Today, Gatka is rarely used in combat and evolved into a sport out of sword practice in the British Indian Army during the 1880s. The sport was heavily influenced by other combat sports, especially fencing.

A single match—or fight—is played between two opponents who spar with wooden shafts or cudgels intended to simulate swords. Sometimes the sticks are paired with a shield.

In North America, the major Gatka competition is the annual "Yudh Gatka Tournament" held across the continent. The Tournament features duels between competing players who alternate between offence and defence. Each fight is three minutes long and points are awarded for striking the opponent—with no intention to hurt them—using a wooden sword called the "soti."

A hit to the lower body rewards the offensive player with one point. Hits to the upper torso are two points and hits to the back and head result in three points. A hit must be clear to the body, head, arms, legs or the feet of the opponent. Any hits to the face/ears or hits in attempts to injure result in a foul.

"Before even touching a weapon, a student is first taught the correct step methods and body movements," said Gurcharan, noting many students are eager to pick up weapons to fight. "This in itself takes a very long time, and I know many students often feel frustrated that they're not fighting with weapons. However, it is crucial that the students know the motions before even touching a weapon."

Both males and females can partake in the sport, but it is mandatory that the combat skills be used only in self-defence.

"This sport is a method to maintain a discipline," said Balwant Singh, a junior instructor at the Fateh Singh Gatka Akhara school in London, England. "We are all in a battle to control our minds, whether it is anger, greed, or other negative emotions, and sports, in general, help us achieve this."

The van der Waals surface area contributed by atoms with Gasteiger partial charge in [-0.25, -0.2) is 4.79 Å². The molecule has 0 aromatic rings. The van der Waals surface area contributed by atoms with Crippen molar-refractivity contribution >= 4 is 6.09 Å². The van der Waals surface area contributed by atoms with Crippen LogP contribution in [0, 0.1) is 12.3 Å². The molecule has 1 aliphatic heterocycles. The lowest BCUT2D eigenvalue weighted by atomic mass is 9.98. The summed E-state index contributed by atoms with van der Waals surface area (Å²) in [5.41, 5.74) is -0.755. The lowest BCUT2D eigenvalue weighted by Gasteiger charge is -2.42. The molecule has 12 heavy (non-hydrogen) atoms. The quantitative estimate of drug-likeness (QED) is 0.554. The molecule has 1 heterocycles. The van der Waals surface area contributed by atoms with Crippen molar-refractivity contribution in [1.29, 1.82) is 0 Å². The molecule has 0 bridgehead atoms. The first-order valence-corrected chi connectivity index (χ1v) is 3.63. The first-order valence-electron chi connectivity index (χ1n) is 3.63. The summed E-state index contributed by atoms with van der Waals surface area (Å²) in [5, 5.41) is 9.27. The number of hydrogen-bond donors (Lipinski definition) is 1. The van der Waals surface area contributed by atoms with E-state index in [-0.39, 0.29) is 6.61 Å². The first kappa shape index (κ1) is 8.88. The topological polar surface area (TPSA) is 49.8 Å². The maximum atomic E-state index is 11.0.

With the growing demand for Gatka instruction, it seems many people are looking to Gatka to learn the discipline, improve their self-defence skills and maintain healthier lifestyles. As a result, many new Gatka schools have begun to spring up across the country. However, for any interested Montrealers, none exist in the city as of yet.

This article originally appeared in The Link Volume 31, Issue 15, published November 23, 2010.

Friday, 6 January 2012

Dhan Guru Gobind Singh Ji Mahararaj


PERSONALITY :  A visionary of the highest order and a born leader - an excellent planner and superb strategist. Apart from educating his followers in the art of war, guruji also introduced them to literature. The Guru had a natural genius for poetic composition and knew not only Punjabi but also Sanskrit, Persian and Arabic. (among other languages)
Manas Ki Jaat Sabhey Aikey Pechhanbo.  - Sri Guru Gobind Singh Sahib

Behold All Human Race as ONE.

1. Have a mission and continuously work for its success. Let no grief, no hardship, no adversity, in short nothing deviate you from the goal. ,

2. The weak are to be defended against injustice, oppression and tyranny but without entertaining any malice.

3. Evil is to be resisted and uprooted, but the sword is never to be struck in hatred or in anger or in spirit of revenge.

4. Power is never to be used for material gains at the cost of suffering of others.